Day 13: Khonoma, Nagaland to Kaziranga. All morning will be spent driving about 5 hours from Khonoma to Kaziranga, a legendary national park in the floodplain of the Brahmaputra River. The grasslands of Kaziranga teem with great birds, but the most sought after include the Bengal Florican with its extravagant dancing display, the strange Swamp Francolin, skulking Striated Grassbird, exquisite Chestnut-capped Babbler, and localised Finn’s Weaver. Carcasses draw in the critically endangered White-rumped, Red-headed, and Slender-billed Vultures. The impressive swamp forests harbor Pallas’s and Gray-headed Fish-Eagles, while at night we may find Brown Fish-Owl. Loquacious Great Hornbills congregate on fruiting trees, while thickets hold Large Scimitar-Babbler and the vibrant Blue-naped Pitta.

We'll be sorting through hyperactive Himalayan bird
We'll be sorting through hyperactive Himalayan bird "waves" for birds like this smashing Yellow-cheeked Tit (Josh Engel)

Day 14: Kaziranga NP. This legendary national park is known for vast grasslands and wetlands, and abundant big mammals. The large pans and rivers are frequented by Bar-headed Goose, Lesser Whistling Duck, Indian Spot-billed Duck, and Cotton Pygmy-goose while flotillas of Spot-billed Pelicans fish in the shallows. Greater and Lesser Adjutants, Black-necked Stork, Watercock, and Bronze-winged and Pheasant-tailed Jacanas patrol by the water’s edge. Kaziranga is also one of the best places in the world to view the endangered One-horned Asian Rhino. Large herds of Asian Elephants thrive here alongside Asian Water Buffalo, the endangered Swamp Deer, and a gamut of other ungulates including Barking, Sambar, and Hog Deer. If time is available, and we have the interest, we may head to a nearby sanctuary to check out the local troops of Hoolock Gibbon whose howling can be heard for miles.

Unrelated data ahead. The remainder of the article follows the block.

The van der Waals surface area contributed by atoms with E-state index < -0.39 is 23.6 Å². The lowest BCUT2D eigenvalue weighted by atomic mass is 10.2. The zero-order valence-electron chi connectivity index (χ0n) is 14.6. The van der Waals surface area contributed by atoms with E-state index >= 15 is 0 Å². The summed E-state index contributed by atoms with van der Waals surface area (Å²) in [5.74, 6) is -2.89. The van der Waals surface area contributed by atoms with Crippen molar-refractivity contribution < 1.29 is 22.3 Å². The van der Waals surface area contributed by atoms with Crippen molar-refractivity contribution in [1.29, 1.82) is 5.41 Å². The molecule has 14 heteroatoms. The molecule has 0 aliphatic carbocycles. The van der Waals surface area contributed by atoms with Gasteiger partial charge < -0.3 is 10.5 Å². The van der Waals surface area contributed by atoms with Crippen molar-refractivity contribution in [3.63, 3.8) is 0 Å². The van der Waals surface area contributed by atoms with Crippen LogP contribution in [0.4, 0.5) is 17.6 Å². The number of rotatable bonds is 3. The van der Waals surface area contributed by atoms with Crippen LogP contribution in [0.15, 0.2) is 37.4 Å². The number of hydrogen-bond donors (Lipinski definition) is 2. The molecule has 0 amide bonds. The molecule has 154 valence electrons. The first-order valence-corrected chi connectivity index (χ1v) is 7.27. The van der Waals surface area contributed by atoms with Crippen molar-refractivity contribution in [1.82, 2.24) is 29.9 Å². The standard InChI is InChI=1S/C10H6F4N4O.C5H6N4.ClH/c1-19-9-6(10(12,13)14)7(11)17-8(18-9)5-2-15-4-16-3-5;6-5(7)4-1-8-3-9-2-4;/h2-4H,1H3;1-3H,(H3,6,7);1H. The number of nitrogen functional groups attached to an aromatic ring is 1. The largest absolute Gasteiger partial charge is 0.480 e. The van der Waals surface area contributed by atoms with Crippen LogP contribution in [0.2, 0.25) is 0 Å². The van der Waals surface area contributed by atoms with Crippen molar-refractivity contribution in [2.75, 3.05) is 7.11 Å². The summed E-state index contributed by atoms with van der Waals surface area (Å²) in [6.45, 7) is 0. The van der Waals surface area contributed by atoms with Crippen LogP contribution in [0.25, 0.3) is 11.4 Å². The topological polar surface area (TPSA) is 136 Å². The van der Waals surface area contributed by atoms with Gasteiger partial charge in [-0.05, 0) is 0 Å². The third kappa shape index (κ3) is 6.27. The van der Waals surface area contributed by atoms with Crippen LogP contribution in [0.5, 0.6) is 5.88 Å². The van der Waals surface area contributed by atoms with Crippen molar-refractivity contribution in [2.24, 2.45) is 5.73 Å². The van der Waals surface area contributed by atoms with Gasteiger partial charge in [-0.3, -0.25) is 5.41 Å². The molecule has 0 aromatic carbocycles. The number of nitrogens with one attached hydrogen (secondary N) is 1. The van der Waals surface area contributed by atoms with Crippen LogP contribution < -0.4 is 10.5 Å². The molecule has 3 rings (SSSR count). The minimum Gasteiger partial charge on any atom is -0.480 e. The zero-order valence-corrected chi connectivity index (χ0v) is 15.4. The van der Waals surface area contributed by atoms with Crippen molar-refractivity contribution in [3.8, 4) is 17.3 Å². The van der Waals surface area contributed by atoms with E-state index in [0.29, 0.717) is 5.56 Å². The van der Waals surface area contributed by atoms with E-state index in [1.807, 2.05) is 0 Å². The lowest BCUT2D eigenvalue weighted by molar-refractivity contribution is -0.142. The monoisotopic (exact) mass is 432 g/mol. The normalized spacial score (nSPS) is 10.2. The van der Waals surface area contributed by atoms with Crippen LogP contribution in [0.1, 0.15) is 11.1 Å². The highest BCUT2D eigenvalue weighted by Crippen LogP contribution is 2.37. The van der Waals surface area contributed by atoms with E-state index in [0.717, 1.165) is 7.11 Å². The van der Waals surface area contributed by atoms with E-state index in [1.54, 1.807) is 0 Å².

Wetlands in Kaziranga host the Wooly-necked Stork
Wetlands in Kaziranga host the Wooly-necked Stork (Ken Behrens)

Day 15: Kaziranga to Guwahati. After a final morning “safari” in Kaziranga, we return to Guwahati, where we will spend the night.

Day 16: Departure. We fly out of Guwahati.

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EXTENSION OPTIONS

Eaglenest extension (8 days, prior to main tour)